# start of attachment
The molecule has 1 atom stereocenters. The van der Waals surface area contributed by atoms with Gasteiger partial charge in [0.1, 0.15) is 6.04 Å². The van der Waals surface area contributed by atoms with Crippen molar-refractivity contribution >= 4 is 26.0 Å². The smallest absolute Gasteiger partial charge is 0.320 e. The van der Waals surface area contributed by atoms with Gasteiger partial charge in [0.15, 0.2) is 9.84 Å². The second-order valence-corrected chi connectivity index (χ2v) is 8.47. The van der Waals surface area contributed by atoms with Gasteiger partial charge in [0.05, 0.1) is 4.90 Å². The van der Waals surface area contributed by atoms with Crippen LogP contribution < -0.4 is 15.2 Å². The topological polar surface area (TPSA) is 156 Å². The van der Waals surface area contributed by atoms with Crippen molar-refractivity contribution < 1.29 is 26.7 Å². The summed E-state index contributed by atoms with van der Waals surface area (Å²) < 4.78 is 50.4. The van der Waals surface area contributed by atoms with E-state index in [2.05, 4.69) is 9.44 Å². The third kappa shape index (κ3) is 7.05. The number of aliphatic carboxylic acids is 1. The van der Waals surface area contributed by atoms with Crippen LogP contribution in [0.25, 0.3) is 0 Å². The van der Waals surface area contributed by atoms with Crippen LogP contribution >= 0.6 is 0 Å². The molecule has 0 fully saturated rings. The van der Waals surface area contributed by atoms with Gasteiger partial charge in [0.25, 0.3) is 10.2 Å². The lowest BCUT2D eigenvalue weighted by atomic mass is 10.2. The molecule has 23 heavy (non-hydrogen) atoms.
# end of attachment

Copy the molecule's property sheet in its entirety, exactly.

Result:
The molecule has 1 atom stereocenters. The van der Waals surface area contributed by atoms with Gasteiger partial charge in [0.1, 0.15) is 6.04 Å². The van der Waals surface area contributed by atoms with Crippen molar-refractivity contribution >= 4 is 26.0 Å². The smallest absolute Gasteiger partial charge is 0.320 e. The van der Waals surface area contributed by atoms with Gasteiger partial charge in [0.15, 0.2) is 9.84 Å². The second-order valence-corrected chi connectivity index (χ2v) is 8.47. The van der Waals surface area contributed by atoms with Gasteiger partial charge in [0.05, 0.1) is 4.90 Å². The van der Waals surface area contributed by atoms with Crippen LogP contribution < -0.4 is 15.2 Å². The topological polar surface area (TPSA) is 156 Å². The van der Waals surface area contributed by atoms with Crippen molar-refractivity contribution < 1.29 is 26.7 Å². The summed E-state index contributed by atoms with van der Waals surface area (Å²) < 4.78 is 50.4. The van der Waals surface area contributed by atoms with E-state index in [2.05, 4.69) is 9.44 Å². The third kappa shape index (κ3) is 7.05. The number of aliphatic carboxylic acids is 1. The van der Waals surface area contributed by atoms with Crippen LogP contribution in [0.25, 0.3) is 0 Å². The van der Waals surface area contributed by atoms with Crippen LogP contribution >= 0.6 is 0 Å². The molecule has 0 fully saturated rings. The van der Waals surface area contributed by atoms with Gasteiger partial charge in [0.25, 0.3) is 10.2 Å². The lowest BCUT2D eigenvalue weighted by atomic mass is 10.2. The molecule has 23 heavy (non-hydrogen) atoms.